Monday, July 12, 2010

WHOOOOSH!! RE-Entry Shock!

Hi everyone! I apologize profusely for being absent for so long. Things have been crazy to say the least!

I have been with you in spirit, however.

I got back from Colorado the day before I did my event in Palos Verdes, which went amazingly well. Then I was re-united with my dog, Fiona, who, believe it or not, had grown visibly while I was gone. These dogs grow slowly over a 2 year period and it never fails to surprise me after I’ve been away for awhile. This was the longest I had ever been away from her. Two months!

The Colorado working “vacation” was not really a vacation, but it was a lovely change of pace. Being up in the forest where it’s so quiet that we would go to the window to see who was passing when we heard the footsteps of people walking on the road below, was so restful. I always do so much better, healthwise, when I’m at a high altitude (in this case, 9,000 ft), and when I’m surrounded by wildlife.

This was a writing vacation, and I got a lot done. Also, it was a series of meetings with my attorney, and we squared away the Barn Owl Alliance paperwork for the 501(c)3. There was a lot to do besides that but I won’t bore you with the details.

After I did the event in Palos Verdes (where I met a few of you blog readers and alliance members!), I returned home and immediately left again with my dog so I could fumigate the house. The hamsters are at a babysitter’s, so it was the first time in years that I had a chance to fumigate, which needed to be done because the hammsters’ food sometimes contains seed moths, which are very tiny moths that become real pests in time.

The key to avoiding seed moths is to freeze the food for at least 24 hours before opening it. I usually buy my hamster food at a place that does this for the customer in advance, but I made the mistake of buying hamster food at one of the big chains a couple of times and was suddenly inundated w/ little moths. Ugh. The situation was beyond the point where I could just catch and release them, which would have been my preference.

So, Fiona and I stayed away for a few days after that.

Finally, however, I returned home.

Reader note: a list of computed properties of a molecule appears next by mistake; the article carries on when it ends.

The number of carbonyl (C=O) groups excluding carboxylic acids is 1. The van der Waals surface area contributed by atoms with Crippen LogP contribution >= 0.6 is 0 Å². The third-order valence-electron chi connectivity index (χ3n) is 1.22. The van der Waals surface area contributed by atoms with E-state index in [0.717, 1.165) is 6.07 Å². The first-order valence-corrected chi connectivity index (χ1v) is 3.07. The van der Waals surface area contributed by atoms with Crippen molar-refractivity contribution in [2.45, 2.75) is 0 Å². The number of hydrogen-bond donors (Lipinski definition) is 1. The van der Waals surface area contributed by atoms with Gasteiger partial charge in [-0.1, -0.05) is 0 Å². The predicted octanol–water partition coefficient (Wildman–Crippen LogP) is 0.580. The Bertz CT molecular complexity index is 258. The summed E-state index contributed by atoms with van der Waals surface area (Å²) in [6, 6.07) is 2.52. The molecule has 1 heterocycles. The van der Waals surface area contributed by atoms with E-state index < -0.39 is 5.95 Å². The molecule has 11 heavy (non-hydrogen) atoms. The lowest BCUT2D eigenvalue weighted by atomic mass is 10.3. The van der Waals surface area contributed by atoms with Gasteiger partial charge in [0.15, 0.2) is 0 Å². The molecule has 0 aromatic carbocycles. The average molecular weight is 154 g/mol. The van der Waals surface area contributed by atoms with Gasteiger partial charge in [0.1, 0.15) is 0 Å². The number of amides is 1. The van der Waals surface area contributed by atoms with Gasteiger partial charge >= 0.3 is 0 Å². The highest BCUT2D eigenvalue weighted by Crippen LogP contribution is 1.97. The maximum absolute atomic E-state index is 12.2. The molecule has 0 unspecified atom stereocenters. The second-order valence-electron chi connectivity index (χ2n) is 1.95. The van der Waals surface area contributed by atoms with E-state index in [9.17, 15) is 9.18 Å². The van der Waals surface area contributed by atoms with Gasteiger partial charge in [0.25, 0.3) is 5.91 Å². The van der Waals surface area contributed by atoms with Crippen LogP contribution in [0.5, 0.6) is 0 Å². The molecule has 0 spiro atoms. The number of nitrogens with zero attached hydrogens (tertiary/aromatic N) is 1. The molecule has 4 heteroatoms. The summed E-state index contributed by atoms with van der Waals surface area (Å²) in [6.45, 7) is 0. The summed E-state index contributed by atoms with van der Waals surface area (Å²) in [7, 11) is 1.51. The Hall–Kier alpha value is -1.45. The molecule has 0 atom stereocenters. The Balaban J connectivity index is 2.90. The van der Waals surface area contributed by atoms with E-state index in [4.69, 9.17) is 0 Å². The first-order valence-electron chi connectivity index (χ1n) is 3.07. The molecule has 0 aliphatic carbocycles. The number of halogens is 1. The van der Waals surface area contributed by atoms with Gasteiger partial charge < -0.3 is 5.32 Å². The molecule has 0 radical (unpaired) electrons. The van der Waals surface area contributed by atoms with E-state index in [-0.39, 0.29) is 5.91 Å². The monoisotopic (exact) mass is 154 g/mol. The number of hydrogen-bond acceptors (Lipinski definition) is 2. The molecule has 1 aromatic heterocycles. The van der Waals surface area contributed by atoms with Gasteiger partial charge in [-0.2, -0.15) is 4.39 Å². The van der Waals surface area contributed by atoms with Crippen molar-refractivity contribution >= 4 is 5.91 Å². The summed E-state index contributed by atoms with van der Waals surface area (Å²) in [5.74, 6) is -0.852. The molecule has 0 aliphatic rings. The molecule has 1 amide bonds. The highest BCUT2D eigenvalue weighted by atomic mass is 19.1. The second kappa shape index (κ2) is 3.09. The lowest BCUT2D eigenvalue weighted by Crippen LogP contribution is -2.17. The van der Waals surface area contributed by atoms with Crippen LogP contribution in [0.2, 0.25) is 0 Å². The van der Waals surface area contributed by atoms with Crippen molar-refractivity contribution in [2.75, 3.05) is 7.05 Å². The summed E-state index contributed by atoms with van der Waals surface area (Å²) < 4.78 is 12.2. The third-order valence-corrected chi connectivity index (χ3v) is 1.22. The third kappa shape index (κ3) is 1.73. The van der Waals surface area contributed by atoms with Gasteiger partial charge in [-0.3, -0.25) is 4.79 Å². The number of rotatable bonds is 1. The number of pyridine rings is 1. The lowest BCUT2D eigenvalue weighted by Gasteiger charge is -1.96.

Every time I return from the mountains – any mountains – I get what I call “re-entry shock”. I crash. My body has to adjust again to the high air pressure of sea level (at high altitudes, I do so much better. There seems to be less pressure on my brain and I have a lot less symptoms, hence the migraines are much fewer and lower in intensity)> When I get back the migraines hit like they’ve been waiting for their revenge and I’m just laid out for weeks with one migraine after another.

The heat also doesn’t help. When it’s hot, ones’ blood vessels dialate, which also contributes to my migraines. I’m just not made for hot weather, and the Colorado mountains are nice and cool in the summer and even cooler in the winter. I literally have gotten out of the car in 40 degree weather, wearing a tank top and shorts, and rolled in a snow bank to cool off. It’s ridiculous!

Other people are wearing coats and hats and I’m still in summer clothes. So coming back to the heat of S. California is just a shock to the system.

Add to all this the smog, traffic, the crush of people, and the complete lack of anything even resembling nature, and the picture is complete.

Hence, I’ve been sick ever since I got back, mostly sleeping right under the direct flow of the air conditioning.

Also, getting online around here is also difficult – I definitely need to get wireless.

All this to say, I have not been online for a couple of weeks, and I do apologize for my absence!

This does NOT mean that I’ve become any less passionate about the Barn Owl Alliance or the blog or anything else, though!

I’ve got a few projects going on that are also going to take some of my time, but the barn owl alliance goes forward. I’m hoping that all the data that you lovely people have been amassing is complete enough for me to start acting on it.

I think the next step is to take that data and have a sit-down meeting with Nancy Conney and perhaps Tom Stephan and try to come up with the ideal parameters for an owl box with a branching system. Tom has experimented with a branching system that worked (the one on Owlivia and Owliver’s box), and a few other people have also devised systems. Perhaps there can be some flexibility if the regulations are written correctly.

I would like to not only come up with a list of parameters w/ Nancy and Tom but would also like to work with Nancy to contact the right regulators and begin discussions with them. The data that we’ve collected will help in making our case.

Please be patient with me on this! I have a lot going on and have to pace myself in all these other projects as well as this one, but I am persistent, if nothing else! Doggedly so!

I’ve hired an assistant who is really a publicist - Keith Malone. He is a long time dear friend. We’ve been friends since the 4th grade and have done many projects together from lab experiments to being on the school newspaper together to being in the International and the Spanish clubs in school to going to the same college even! We’ve even done some writing together.

You might notice that sometimes Keith will put updates on the Wesley the Owl facebook or twitter, or that he’ll occasionally speak for me. That’s fine. He’s on the board for the Barn Owl Alliance and I trust him implicitly!